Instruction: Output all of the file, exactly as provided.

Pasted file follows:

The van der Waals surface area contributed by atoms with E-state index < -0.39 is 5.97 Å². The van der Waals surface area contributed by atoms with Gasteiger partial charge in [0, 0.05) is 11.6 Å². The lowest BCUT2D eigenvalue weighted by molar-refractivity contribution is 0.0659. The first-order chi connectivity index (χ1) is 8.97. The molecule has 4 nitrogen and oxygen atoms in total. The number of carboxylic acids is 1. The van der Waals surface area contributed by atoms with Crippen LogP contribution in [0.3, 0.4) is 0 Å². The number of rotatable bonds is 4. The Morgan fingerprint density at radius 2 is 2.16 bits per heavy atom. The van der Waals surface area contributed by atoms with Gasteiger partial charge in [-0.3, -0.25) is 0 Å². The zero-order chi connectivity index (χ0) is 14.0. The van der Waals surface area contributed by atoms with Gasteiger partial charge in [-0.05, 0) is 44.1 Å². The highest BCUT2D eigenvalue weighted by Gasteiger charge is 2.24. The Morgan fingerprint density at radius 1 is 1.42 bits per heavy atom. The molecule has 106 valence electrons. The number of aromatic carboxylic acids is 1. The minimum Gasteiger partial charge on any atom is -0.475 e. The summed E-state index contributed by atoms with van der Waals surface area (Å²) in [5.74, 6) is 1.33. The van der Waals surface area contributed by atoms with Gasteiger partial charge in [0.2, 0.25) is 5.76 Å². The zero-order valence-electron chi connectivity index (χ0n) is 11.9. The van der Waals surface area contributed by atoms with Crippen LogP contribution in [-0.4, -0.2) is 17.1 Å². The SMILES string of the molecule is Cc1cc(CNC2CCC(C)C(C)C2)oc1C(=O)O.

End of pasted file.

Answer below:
The van der Waals surface area contributed by atoms with E-state index < -0.39 is 5.97 Å². The van der Waals surface area contributed by atoms with Gasteiger partial charge in [0, 0.05) is 11.6 Å². The lowest BCUT2D eigenvalue weighted by molar-refractivity contribution is 0.0659. The first-order chi connectivity index (χ1) is 8.97. The molecule has 4 nitrogen and oxygen atoms in total. The number of carboxylic acids is 1. The van der Waals surface area contributed by atoms with Crippen LogP contribution in [0.3, 0.4) is 0 Å². The number of rotatable bonds is 4. The Morgan fingerprint density at radius 2 is 2.16 bits per heavy atom. The van der Waals surface area contributed by atoms with Gasteiger partial charge in [-0.3, -0.25) is 0 Å². The zero-order chi connectivity index (χ0) is 14.0. The van der Waals surface area contributed by atoms with Gasteiger partial charge in [-0.05, 0) is 44.1 Å². The highest BCUT2D eigenvalue weighted by Gasteiger charge is 2.24. The Morgan fingerprint density at radius 1 is 1.42 bits per heavy atom. The molecule has 106 valence electrons. The number of aromatic carboxylic acids is 1. The minimum Gasteiger partial charge on any atom is -0.475 e. The summed E-state index contributed by atoms with van der Waals surface area (Å²) in [5.74, 6) is 1.33. The van der Waals surface area contributed by atoms with Gasteiger partial charge in [0.2, 0.25) is 5.76 Å². The zero-order valence-electron chi connectivity index (χ0n) is 11.9. The van der Waals surface area contributed by atoms with Crippen LogP contribution in [-0.4, -0.2) is 17.1 Å². The SMILES string of the molecule is Cc1cc(CNC2CCC(C)C(C)C2)oc1C(=O)O.